But nothing quite matches swapping sides from one major party to the other.
And, of course, Australian political history has been dotted with party splits, largely in the Labor Party, which have led to MPs, including premiers and prime ministers, crossing en masse from one side to the other. Billy Hughes and Joe Lyons started their parliamentary lives with Labor.
In the 1950s Labor lost federal and state MPs to the new Democratic Labor Party, though these MPs effectively condemned themselves to exile and ultimate defeat rather than the reward of high office. They, like many before and after, were condemned as Labor ‘'rats'' for deserting their party.
Team loyalty and the alleged crime of defection is not restricted just to party politics. It is society-wide. The awful sectarian tension that blighted Australian society for so long was based on an equally deep divide between varieties of Christianity, Protestantism and Catholicism.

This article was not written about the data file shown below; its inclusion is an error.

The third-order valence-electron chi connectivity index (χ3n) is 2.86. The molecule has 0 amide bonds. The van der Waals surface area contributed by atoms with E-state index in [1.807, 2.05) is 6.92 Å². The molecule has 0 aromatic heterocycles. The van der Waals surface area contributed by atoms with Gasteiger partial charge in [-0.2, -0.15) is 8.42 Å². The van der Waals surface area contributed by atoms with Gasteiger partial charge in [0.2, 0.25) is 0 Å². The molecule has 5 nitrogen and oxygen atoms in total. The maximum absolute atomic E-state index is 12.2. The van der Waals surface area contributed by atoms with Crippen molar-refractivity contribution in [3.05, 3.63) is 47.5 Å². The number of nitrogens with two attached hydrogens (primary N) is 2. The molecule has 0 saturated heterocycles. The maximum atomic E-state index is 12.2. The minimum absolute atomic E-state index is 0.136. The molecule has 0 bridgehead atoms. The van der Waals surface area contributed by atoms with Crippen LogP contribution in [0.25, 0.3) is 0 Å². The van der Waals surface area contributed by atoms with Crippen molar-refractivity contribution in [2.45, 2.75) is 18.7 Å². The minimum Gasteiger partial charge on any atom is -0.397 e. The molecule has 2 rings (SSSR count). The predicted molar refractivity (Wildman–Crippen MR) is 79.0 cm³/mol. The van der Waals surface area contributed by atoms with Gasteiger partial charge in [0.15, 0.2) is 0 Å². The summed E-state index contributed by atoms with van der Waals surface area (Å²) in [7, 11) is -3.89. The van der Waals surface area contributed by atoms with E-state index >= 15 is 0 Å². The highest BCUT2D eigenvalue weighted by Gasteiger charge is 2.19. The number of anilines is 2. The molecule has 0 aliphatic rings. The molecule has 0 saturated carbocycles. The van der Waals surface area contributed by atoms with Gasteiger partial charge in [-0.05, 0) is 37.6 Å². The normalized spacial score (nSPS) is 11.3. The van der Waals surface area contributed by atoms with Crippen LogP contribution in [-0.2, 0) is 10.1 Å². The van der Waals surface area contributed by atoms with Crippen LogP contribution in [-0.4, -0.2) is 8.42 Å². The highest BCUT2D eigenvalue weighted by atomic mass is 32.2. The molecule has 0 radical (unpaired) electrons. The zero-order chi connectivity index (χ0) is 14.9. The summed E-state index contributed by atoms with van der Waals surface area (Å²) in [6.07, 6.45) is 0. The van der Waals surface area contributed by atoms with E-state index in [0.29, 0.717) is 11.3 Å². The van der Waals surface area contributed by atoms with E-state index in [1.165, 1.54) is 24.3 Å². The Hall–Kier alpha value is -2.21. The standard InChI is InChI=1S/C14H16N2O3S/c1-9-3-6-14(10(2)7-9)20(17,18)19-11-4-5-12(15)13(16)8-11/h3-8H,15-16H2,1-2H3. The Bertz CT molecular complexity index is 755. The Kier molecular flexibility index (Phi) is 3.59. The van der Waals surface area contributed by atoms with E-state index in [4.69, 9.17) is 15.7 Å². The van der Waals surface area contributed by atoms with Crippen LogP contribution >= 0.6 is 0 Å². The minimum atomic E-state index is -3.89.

The same is true in sporting competitions, whether the Holden-Ford divide in motor sport or the club loyalties in football codes.
If anything matches the intensity of the party divide between Liberal and Labor in South Australia, for instance, it is the dislike, bordering sometimes on apparent hatred, between supporters of Port Adelaide Power and the Adelaide Crows. Many of these tensions, as in politics, are overlaid by social class, geography and educational difference, but some have no basis at all.
Alleged deserters in politics, sport and religion are often vilified because they are a threat to a system that is based on exaggerating the differences between the two sides.
In politics it is even argued that the policy differences between the major parties have declined in recent years. These claims of policy convergence are exaggerated, but it is true that social background differences have narrowed and market economics has captured both sides.
Extreme party discipline reinforces the differences in parliament. Labor MPs take a pledge of solidarity and Liberals behave as though they had.